Tuesday, 7 August 2012

Infographic #2 - the side effects of the top five prescribed medications in England 2011

So leading on from my previous infographic about the scale and cost of England's prescriptions in 2011, my next infographic looks at the side effects of these drugs. This infographic has been, to put it mildly, a labour of love. It has taken me well over a month of an hour here and an hour there of conceiving it, drafting it, scrapping it, starting again, tweaking, redesigning..... you get the idea. The complexity came from the fact that I wanted to show the connection between the conditions that are treated/prevented by these drugs, but also the side effects, as there were many conditions that popped up on both lists. Showing a many-to-many relationship is not easy; at first I thought of a venn diagram type thing using body organs instead of circles (yes I like to over-complicate things), then I was thinking of a flow chart, but there were way too many lines, so then I settled on this circle which is the format you see now. I may well do another post showing the stages of this infographic at another time, as it has been a useful learning curve to me that others may find interesting and/or helpful.

Anyway, back to the subject matter at hand. There were a few things in particular that really concerned me about these data. First, as I've sort of mentioned before is that these drugs are primarily prescribed to tackle our most prevalent Western diseases: high cholesterol, high blood pressure, cardiovascular disease, hypothyroidism, conditions all largely caused by unhealthy lifestyles. To my amateur eye, it seems that many of these drugs are not only papering over the cracks of these conditions, but also they perversely allow patients to continue with their harmful lifestyles (see this article for a very worrying quote from a Omeprazole patient about how she could indulge her love of pastries after suffering with heartburn for many years!!). Second, I was particularly concerned at the sheer number of varied and sometimes gruesome side effects of these prescriptions. Admittedly, some are rare, but on reading some of the descriptions, I am not sure I would want to take such a risk (just Google rhabdomolysis or Stevens-Johnson Syndrome - warning it may turn your stomach!).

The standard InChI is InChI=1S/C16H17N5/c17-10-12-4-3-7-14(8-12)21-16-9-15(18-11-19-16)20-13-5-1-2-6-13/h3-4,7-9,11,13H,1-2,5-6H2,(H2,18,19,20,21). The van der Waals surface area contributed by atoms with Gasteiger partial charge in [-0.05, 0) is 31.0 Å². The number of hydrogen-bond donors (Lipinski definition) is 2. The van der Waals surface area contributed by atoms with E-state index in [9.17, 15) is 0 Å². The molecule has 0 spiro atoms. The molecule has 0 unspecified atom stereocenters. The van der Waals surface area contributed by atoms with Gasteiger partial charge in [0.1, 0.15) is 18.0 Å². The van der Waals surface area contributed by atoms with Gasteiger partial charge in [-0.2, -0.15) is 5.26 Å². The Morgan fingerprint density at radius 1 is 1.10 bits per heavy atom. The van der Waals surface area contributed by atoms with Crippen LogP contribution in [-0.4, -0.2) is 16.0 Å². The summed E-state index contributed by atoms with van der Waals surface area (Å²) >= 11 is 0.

To me, it seems the only winners in all this are the food and pharmaceutical industries. As long as we keep spending vast amounts of money on alcohol, sugar, and processed foods (and lots of it), there were always be a pharmaceutical company ready with a magic pill to reduce the effects of consumption of these foods. Its a virtuous circle for them, and a vicious one for us.


  1. Lots more red dots than green...

    I agree that we've seen medication as a way to mitigate our lifestyles, rather than taking illness as a sign to change the way we live. We have such an abundance of choice in the developed world, but making the healthy choice is often hard. It requires willpower, an ability to be comfortable going totally against the grain of social norms (you don't want a pizza and beer? what's wrong with you?), and a great deal of self education which will often contradict perceived "facts".

    Medication saves lives, and I would never argue against using it when needed. But surely we shouldn't be reaching our 60s on a bucketload of pills a day?

  2. I think you're right on the money here, I'm not as good as you & Claire at expressing myself in writing, but for me it's about moderation. It's ok to have a pizza & a beer for most of us occasionally but not every day. I've just about weaned myself off asthma inhalers by taking regular exercise & steering clear of situations that make it worse (cold/ damp weather for one). Whole foods rather than packets & jars filled with preservatives & additives too!

  3. This graphic is absolutely staggering and really makes clear the possible harmful effects of our consumption. Similar story to you Gemma, my mother had been prescribed and taking panadeine forte for migraine for the last 15 years or so, I can't imagine the harm that prolonged use has put her at risk of. But even so, with her constant use she built such a tolerance that 2 pills would fail to have any impact. Just to illustrate, she gave me half one of these to combat cramp and I was off my face, so much so I apparently tried to score my next door neighbour who had come on a camping trip with us and was staying in my tent (my brother and sister were in the tent at the same time!!!).

    I digress... A trip to a nutritionist 3 months ago with a change of diet and unsuprisingly my mother reported "this is the first time I've worked a whole school term without a headache". This illustration with the traffic light colour scheme shows clearly all the red lights. I would love it if this illustration was contained in the prescription packaging.